Rachel Day had a liver transplant at the Queen Elizabeth Hospital in Birmingham on Christmas Day in 2006, but her illness meant her body began to reject the organ years later.
Her organs started failing three years ago, and although King’s College London placed her on their waiting list for surgery, the pandemic caused further delays which meant she could not get a transplant in time.
Before her death she and her husband Andrew Day had regularly campaigned for awareness over organ donations.
The Kingswinford Charity Truck Convoy began in 2014 to raise awareness of the need for more organ donors and fundraise for the Queen Elizabeth Hospital’s Liver Fund Trust.
Lorry drivers from as far away as Bristol would join the charity events.
And on Wednesday, after years of charity events, the trucking community rallied round to say a final goodbye to 46-year-old Rachel, from Dudley.
A convoy of trucks, motorcyclists, and a horse and carriage filled the streets of the town ahead of a service at Sandwell Crematorium.
Husband Andrew said: “I was overwhelmed by how many people turned up to support Rachel. I wasn’t expecting that. People lined the streets.”
Mr Day said the lorry drivers were “like a community” and they told him that for the funeral “you’re going in our trucks”.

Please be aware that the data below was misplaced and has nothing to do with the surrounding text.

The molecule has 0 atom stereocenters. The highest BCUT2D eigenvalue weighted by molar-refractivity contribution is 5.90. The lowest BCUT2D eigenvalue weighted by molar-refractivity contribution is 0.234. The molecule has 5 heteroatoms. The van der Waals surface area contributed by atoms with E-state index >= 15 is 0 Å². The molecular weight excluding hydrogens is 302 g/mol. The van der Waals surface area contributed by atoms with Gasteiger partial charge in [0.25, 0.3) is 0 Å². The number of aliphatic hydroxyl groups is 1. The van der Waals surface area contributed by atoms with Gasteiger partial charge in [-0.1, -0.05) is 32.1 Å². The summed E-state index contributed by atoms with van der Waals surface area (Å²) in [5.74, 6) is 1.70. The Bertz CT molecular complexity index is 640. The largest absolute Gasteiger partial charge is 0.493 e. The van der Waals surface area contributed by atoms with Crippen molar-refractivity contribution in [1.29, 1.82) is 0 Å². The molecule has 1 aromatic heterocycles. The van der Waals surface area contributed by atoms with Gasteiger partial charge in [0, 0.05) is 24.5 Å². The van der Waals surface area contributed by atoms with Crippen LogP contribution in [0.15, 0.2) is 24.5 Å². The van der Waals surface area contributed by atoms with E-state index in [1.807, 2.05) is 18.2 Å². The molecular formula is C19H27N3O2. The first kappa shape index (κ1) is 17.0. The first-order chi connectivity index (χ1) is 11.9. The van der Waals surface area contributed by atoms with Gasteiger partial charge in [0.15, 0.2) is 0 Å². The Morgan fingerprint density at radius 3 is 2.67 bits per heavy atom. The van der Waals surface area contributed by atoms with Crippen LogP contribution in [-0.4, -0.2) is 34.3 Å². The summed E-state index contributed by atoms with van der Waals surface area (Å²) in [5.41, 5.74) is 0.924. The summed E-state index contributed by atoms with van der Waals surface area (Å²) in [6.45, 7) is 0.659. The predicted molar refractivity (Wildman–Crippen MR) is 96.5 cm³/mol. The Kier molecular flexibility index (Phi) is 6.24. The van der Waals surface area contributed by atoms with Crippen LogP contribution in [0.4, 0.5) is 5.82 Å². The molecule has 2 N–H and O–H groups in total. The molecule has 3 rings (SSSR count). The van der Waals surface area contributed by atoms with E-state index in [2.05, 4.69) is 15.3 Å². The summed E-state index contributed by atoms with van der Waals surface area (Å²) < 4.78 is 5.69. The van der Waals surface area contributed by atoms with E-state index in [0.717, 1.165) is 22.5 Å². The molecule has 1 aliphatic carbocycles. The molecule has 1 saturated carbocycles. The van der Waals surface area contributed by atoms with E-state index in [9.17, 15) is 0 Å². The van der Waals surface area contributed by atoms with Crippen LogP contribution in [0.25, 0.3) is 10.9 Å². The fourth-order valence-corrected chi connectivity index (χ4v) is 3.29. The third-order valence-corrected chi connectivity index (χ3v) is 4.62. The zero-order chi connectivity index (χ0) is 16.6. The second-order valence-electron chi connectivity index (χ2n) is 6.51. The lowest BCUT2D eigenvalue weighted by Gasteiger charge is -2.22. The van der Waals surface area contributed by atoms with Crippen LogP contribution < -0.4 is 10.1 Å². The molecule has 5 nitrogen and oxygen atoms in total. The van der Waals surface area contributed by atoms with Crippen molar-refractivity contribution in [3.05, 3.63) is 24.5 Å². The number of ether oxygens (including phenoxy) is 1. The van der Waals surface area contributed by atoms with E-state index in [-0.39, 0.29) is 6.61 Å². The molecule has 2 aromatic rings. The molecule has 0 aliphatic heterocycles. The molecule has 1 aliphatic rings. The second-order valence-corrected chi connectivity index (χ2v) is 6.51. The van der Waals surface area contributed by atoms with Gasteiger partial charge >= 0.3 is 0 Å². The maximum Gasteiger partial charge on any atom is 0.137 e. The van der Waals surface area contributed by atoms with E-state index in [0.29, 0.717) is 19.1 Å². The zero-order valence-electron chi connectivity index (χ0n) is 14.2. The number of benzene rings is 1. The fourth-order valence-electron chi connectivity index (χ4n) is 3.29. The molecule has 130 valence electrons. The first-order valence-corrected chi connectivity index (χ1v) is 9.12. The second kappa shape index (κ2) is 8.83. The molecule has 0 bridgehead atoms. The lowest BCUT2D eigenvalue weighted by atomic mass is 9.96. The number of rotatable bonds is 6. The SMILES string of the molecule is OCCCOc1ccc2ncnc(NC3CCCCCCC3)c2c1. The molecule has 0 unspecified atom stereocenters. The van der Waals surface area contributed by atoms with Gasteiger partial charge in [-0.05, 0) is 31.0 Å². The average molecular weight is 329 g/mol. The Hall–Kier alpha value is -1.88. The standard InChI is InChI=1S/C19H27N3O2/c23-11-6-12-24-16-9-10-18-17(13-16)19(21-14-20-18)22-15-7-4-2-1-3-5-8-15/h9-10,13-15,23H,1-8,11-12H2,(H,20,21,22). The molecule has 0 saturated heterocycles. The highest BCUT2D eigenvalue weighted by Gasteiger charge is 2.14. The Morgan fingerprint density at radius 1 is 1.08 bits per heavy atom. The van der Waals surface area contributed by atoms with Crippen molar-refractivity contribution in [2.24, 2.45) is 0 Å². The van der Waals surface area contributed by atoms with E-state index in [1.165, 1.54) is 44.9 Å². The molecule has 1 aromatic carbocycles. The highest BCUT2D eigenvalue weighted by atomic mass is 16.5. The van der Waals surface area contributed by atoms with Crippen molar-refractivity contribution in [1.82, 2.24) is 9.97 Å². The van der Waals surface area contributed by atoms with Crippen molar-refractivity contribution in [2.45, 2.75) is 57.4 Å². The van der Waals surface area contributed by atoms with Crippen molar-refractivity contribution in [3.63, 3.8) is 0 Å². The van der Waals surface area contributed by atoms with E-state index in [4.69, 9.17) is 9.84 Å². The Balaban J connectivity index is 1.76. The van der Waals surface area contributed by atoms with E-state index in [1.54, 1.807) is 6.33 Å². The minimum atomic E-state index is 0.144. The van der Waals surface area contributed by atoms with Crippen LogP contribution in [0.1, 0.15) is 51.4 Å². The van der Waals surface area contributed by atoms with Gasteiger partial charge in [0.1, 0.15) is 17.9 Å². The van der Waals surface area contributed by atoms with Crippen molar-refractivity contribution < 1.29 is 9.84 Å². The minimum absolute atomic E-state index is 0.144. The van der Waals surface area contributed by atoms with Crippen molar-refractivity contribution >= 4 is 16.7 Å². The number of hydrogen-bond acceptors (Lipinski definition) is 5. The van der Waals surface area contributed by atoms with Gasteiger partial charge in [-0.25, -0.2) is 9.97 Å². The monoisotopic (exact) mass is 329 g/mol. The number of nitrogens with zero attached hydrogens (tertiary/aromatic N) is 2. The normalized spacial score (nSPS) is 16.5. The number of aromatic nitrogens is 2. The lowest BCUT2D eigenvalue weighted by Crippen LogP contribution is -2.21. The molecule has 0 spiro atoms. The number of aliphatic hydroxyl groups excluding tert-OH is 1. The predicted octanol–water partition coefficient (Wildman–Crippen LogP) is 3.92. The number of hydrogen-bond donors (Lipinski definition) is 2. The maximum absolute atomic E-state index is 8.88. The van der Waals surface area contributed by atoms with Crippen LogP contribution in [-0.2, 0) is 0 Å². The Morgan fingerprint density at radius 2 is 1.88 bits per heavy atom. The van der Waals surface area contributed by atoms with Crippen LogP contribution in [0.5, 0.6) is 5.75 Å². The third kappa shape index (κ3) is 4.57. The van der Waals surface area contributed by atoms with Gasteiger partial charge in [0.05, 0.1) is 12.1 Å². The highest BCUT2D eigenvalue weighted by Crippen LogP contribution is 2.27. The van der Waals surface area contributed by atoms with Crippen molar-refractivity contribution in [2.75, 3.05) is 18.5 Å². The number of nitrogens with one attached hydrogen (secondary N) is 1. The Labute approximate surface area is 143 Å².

The truck convoy events the couple ran will continue in her memory, after friends and family told the 48-year-old he had “got to do it” and carry the legacy on.
The fundraiser, who helped raise money for various charities, died on August 16 from organ failure and leaves behind a husband, four children, and six grandchildren.
The husband and wife pair also used to make truck convoy calendars to raise money for the charities Yes I Donate and Be A Hero.
One of the trucks which was a part of the funeral procession was the Lady Rachel, named after the campaigner.
It featured a tribute from Andrew draped across the front with a printing of the couple next to the words: "I loved you yesterday and I love you still, I always have – I always will."
Loved ones also released balloons into the bright morning sky in her memory.
And the funeral flowers including messages which spelled out ‘wife’, ‘daughter’, and ‘mommy’, as well as a bouquet made up to show the logo of the band Take That which Rachel was a big fan of.
A donation box collected funds for Mary Stevens Hospice, in Stourbridge, which provides care to patients with incurable and life-limiting illnesses, along with the Queen Elizabeth Hospital's Liver Fund Trust.
After the service, a wake was held at Coseley Working Men's Club where Rachel's life was celebrated.